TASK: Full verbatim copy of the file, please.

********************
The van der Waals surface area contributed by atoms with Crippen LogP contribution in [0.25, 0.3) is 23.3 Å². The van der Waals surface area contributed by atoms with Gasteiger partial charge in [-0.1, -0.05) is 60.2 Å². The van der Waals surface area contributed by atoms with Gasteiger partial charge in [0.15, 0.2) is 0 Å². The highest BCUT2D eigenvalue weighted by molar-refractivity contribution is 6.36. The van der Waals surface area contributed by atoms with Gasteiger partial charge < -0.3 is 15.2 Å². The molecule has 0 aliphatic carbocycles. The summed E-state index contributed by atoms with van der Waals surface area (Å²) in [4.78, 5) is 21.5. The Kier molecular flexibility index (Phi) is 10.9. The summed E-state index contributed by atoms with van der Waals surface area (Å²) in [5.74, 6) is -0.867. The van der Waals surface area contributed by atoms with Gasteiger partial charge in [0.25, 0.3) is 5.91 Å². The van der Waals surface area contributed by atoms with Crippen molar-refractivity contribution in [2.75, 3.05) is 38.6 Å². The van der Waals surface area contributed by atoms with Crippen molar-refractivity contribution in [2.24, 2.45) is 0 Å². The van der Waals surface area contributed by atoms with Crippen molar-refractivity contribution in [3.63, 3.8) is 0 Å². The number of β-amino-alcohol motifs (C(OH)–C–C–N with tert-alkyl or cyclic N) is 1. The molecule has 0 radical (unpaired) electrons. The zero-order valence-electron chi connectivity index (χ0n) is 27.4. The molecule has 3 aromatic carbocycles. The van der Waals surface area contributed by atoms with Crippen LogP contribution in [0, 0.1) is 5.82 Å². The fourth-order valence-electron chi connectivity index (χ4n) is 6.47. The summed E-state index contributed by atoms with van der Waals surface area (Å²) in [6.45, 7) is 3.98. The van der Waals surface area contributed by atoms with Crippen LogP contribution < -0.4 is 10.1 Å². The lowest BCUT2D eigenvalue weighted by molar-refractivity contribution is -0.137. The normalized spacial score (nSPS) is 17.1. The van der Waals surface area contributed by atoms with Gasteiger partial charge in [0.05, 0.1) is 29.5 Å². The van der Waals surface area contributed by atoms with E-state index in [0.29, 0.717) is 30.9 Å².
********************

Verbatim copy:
The van der Waals surface area contributed by atoms with Crippen LogP contribution in [0.25, 0.3) is 23.3 Å². The van der Waals surface area contributed by atoms with Gasteiger partial charge in [-0.1, -0.05) is 60.2 Å². The van der Waals surface area contributed by atoms with Gasteiger partial charge in [0.15, 0.2) is 0 Å². The highest BCUT2D eigenvalue weighted by molar-refractivity contribution is 6.36. The van der Waals surface area contributed by atoms with Gasteiger partial charge < -0.3 is 15.2 Å². The molecule has 0 aliphatic carbocycles. The summed E-state index contributed by atoms with van der Waals surface area (Å²) in [4.78, 5) is 21.5. The Kier molecular flexibility index (Phi) is 10.9. The summed E-state index contributed by atoms with van der Waals surface area (Å²) in [5.74, 6) is -0.867. The van der Waals surface area contributed by atoms with Gasteiger partial charge in [0.25, 0.3) is 5.91 Å². The van der Waals surface area contributed by atoms with Crippen molar-refractivity contribution in [2.75, 3.05) is 38.6 Å². The van der Waals surface area contributed by atoms with Crippen molar-refractivity contribution in [2.24, 2.45) is 0 Å². The van der Waals surface area contributed by atoms with Crippen molar-refractivity contribution in [3.63, 3.8) is 0 Å². The number of β-amino-alcohol motifs (C(OH)–C–C–N with tert-alkyl or cyclic N) is 1. The molecule has 0 radical (unpaired) electrons. The zero-order valence-electron chi connectivity index (χ0n) is 27.4. The molecule has 3 aromatic carbocycles. The van der Waals surface area contributed by atoms with Crippen LogP contribution in [0, 0.1) is 5.82 Å². The fourth-order valence-electron chi connectivity index (χ4n) is 6.47. The summed E-state index contributed by atoms with van der Waals surface area (Å²) in [6.45, 7) is 3.98. The van der Waals surface area contributed by atoms with Crippen LogP contribution < -0.4 is 10.1 Å². The lowest BCUT2D eigenvalue weighted by molar-refractivity contribution is -0.137. The normalized spacial score (nSPS) is 17.1. The van der Waals surface area contributed by atoms with Gasteiger partial charge in [0.05, 0.1) is 29.5 Å². The van der Waals surface area contributed by atoms with E-state index in [0.29, 0.717) is 30.9 Å².